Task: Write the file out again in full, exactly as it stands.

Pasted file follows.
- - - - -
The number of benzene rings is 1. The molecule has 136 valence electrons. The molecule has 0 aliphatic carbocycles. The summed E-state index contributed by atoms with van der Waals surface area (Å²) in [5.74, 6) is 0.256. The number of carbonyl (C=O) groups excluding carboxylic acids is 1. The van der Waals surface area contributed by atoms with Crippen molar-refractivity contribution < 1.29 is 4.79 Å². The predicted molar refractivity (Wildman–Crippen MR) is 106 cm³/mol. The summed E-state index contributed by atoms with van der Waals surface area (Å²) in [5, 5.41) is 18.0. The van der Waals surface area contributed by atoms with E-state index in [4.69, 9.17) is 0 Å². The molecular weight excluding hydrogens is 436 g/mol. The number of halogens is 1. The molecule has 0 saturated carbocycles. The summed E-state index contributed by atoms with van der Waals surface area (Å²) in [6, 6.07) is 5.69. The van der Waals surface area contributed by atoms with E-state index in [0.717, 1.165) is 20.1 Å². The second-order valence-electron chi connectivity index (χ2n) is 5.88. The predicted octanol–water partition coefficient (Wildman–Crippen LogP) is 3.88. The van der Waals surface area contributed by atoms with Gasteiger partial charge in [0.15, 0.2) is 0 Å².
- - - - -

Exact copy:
The number of benzene rings is 1. The molecule has 136 valence electrons. The molecule has 0 aliphatic carbocycles. The summed E-state index contributed by atoms with van der Waals surface area (Å²) in [5.74, 6) is 0.256. The number of carbonyl (C=O) groups excluding carboxylic acids is 1. The van der Waals surface area contributed by atoms with Crippen molar-refractivity contribution < 1.29 is 4.79 Å². The predicted molar refractivity (Wildman–Crippen MR) is 106 cm³/mol. The summed E-state index contributed by atoms with van der Waals surface area (Å²) in [5, 5.41) is 18.0. The van der Waals surface area contributed by atoms with E-state index in [4.69, 9.17) is 0 Å². The molecular weight excluding hydrogens is 436 g/mol. The number of halogens is 1. The molecule has 0 saturated carbocycles. The summed E-state index contributed by atoms with van der Waals surface area (Å²) in [6, 6.07) is 5.69. The van der Waals surface area contributed by atoms with E-state index in [0.717, 1.165) is 20.1 Å². The second-order valence-electron chi connectivity index (χ2n) is 5.88. The predicted octanol–water partition coefficient (Wildman–Crippen LogP) is 3.88. The van der Waals surface area contributed by atoms with Gasteiger partial charge in [0.15, 0.2) is 0 Å².